CFM35175 – Corporate Finance Manual – HMRC Internal Manual



Tax asymmetries can arise in situations where a company borrows externally and then lends the funds raised to other companies in the group. CTA09/S349 requires that a loan relationship between related companies be taxed on the basis of amortized cost. If the related external lending relationship is accounted for at fair value, a tax mismatch would arise.

The internal lending relationship, even if potentially fair valued, would be taxed at amortized cost under CTA09/S349 (see CFM35030). If the external loan is accounted for at fair value, that loan relationship would be taxed on changes in fair value. This results in a tax asymmetry that can result in large taxable debits or credits that do not reflect the underlying economic reality, thereby creating tax volatility.

CTA09/S352B was introduced to solve this type of situation.


This section applies if all of the following conditions are met:

  • a company lends money under a loan relationship with a related company which is taxed on the basis of amortized cost under CTA09/S349 (the internal loan)
  • the enterprise borrows under a lending relationship that is accounted for on a fair value accounting basis and that is not a related enterprise relationship to which CTA09/S349 applies (external lending )
  • there is a qualified link between the external loan relationship and one or more internal loan relationships


When the conditions are met, the external lending relationship should be taxed on an amortized cost basis.

A qualified link appears if the capital raised is entirely or mainly used to finance loan relationships between related enterprises. HMRC accepts that which is entirely or mainly will depend on the circumstances.

When the financing structure of the group changes, it will be necessary to reassess whether there is a qualified link between the internal and external lending relationships. The company will have to demonstrate a qualified link between the funds obtained under the external instrument and the provision of funds under the internal instruments.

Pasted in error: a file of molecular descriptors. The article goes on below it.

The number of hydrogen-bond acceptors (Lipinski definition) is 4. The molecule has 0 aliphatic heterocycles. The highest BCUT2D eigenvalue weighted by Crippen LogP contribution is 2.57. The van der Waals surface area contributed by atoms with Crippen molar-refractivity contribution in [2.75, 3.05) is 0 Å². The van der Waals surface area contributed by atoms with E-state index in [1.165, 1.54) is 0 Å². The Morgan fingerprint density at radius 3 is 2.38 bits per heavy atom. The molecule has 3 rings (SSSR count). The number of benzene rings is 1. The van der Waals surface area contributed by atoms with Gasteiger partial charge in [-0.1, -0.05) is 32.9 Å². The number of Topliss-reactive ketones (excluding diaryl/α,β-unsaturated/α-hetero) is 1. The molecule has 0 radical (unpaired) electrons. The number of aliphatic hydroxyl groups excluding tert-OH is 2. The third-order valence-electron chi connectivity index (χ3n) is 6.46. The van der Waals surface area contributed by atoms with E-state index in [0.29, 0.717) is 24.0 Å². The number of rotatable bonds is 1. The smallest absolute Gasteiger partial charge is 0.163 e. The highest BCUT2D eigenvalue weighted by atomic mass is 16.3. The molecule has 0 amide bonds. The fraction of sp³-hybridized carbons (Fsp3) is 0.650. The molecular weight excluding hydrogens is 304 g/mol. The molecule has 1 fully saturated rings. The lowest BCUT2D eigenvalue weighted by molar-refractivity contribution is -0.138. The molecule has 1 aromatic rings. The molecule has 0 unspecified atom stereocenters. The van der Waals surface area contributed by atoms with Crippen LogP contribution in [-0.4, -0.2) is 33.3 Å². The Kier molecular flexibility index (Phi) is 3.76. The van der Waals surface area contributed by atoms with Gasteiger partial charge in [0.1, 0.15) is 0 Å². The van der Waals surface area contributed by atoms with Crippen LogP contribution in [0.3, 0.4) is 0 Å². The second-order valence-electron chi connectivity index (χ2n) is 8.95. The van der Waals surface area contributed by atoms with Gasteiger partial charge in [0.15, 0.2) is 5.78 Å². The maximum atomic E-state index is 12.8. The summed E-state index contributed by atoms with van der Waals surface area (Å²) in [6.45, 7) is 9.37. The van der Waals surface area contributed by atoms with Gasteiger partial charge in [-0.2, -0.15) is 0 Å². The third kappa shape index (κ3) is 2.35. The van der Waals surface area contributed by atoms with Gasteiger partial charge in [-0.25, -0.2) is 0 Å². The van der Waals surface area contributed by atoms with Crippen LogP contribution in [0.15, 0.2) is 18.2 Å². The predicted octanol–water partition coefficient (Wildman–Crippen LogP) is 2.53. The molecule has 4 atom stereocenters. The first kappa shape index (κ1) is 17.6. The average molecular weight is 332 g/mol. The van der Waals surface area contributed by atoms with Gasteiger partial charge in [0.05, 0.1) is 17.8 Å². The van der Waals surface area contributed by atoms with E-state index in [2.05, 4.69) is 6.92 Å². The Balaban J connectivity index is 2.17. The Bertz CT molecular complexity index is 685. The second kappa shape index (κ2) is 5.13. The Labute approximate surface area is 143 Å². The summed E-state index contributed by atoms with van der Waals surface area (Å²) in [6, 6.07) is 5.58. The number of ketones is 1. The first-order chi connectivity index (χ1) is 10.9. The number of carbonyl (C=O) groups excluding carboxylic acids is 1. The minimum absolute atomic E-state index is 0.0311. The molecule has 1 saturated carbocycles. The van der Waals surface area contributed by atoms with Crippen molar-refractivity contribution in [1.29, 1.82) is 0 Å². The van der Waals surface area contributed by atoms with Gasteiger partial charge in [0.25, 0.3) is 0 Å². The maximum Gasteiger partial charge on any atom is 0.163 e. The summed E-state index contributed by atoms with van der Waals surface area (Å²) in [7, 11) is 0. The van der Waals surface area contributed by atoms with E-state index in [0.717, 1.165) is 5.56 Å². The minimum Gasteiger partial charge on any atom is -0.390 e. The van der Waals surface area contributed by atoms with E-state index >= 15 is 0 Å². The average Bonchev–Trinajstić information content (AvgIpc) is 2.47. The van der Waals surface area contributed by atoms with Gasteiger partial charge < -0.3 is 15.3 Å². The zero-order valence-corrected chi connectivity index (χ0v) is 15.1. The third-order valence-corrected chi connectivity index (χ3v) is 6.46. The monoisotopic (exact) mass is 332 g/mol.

A company’s intention to undertake a financial transaction is expressed by the intentions of its directors, although in many cases decisions are delegated to a lower level of management. Particularly in larger companies, the board of directors (or group board) is likely to have set out a detailed policy on funding requirements. When the link between an external and internal financial transaction is evidenced by documents such as the detailed policy and this policy is implemented in practice, this should constitute sufficient proof of a “qualifying link”.

Fair value hedge

CTA09/S352B(4) applies when the external loan relationship is also subject to a hedging relationship against a derivative contract. This is not expected to be a common situation.

In these circumstances, when applying amortized cost accounting in accordance with paragraph 352B(3), it should be assumed that the hedging instrument has been designated for accounting purposes as a fair value hedge. In practice, this means that the book value of the loan relationship must be adjusted for changes in the fair value of the value of the risk covered.

Application to MREL instruments

CTA09/S352B is likely to be of particular relevance to banks which are required to issue MREL instruments,


The Bank of England directs a bank to issue an internal MREL (see glossary) with terms that give it, as resolution authority (see glossary), the right to release or convert the instrument. Under IFRS 9, these terms may require the instrument to be recognized at fair value. The intragroup instrument is financed by an instrument issued externally also recognized at fair value. Since the internal lending relationship would be taxed on an amortized cost basis, there is a tax asymmetry. The effect of the legislation is that both loan relationships will be taxed on an amortized cost basis.

Entry into force and transitional rules

CTA09/S352B applies to accounting periods beginning on or after January 1, 2019.

If a company has an accounting period that straddles this date, it must be split into two deemed separate accounting periods – one ending on December 31, 2018 and the other starting on January 1, 2019.

An adjustment may be necessary when a loan relationship comes into effect on January 1, 2019. The amount to be taken into account is the difference between the tax-adjusted book value of the instrument at the end of an accounting period ending on January 31, 2019. December 2018 and the tax-adjusted book value of this instrument at the beginning of the 2019 period.


Comments are closed.